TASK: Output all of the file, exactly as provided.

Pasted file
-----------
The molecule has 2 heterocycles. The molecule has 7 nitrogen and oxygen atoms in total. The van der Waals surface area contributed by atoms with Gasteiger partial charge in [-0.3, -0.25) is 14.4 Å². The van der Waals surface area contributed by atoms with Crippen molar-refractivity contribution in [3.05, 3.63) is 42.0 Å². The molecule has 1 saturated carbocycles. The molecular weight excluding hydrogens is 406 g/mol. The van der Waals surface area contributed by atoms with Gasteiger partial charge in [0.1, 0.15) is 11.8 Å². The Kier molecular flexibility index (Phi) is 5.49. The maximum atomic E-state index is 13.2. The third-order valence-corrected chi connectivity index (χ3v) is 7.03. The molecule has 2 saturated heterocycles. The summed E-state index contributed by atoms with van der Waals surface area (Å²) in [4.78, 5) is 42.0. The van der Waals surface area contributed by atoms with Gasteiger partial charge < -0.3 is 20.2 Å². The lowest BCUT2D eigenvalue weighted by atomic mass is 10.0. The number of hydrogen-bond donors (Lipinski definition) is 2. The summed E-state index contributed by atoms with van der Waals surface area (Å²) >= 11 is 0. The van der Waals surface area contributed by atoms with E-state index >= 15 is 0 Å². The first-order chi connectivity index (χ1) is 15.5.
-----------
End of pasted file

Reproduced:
The molecule has 2 heterocycles. The molecule has 7 nitrogen and oxygen atoms in total. The van der Waals surface area contributed by atoms with Gasteiger partial charge in [-0.3, -0.25) is 14.4 Å². The van der Waals surface area contributed by atoms with Crippen molar-refractivity contribution in [3.05, 3.63) is 42.0 Å². The molecule has 1 saturated carbocycles. The molecular weight excluding hydrogens is 406 g/mol. The van der Waals surface area contributed by atoms with Gasteiger partial charge in [0.1, 0.15) is 11.8 Å². The Kier molecular flexibility index (Phi) is 5.49. The maximum atomic E-state index is 13.2. The third-order valence-corrected chi connectivity index (χ3v) is 7.03. The molecule has 2 saturated heterocycles. The summed E-state index contributed by atoms with van der Waals surface area (Å²) in [4.78, 5) is 42.0. The van der Waals surface area contributed by atoms with Gasteiger partial charge < -0.3 is 20.2 Å². The lowest BCUT2D eigenvalue weighted by atomic mass is 10.0. The number of hydrogen-bond donors (Lipinski definition) is 2. The summed E-state index contributed by atoms with van der Waals surface area (Å²) >= 11 is 0. The van der Waals surface area contributed by atoms with E-state index >= 15 is 0 Å². The first-order chi connectivity index (χ1) is 15.5.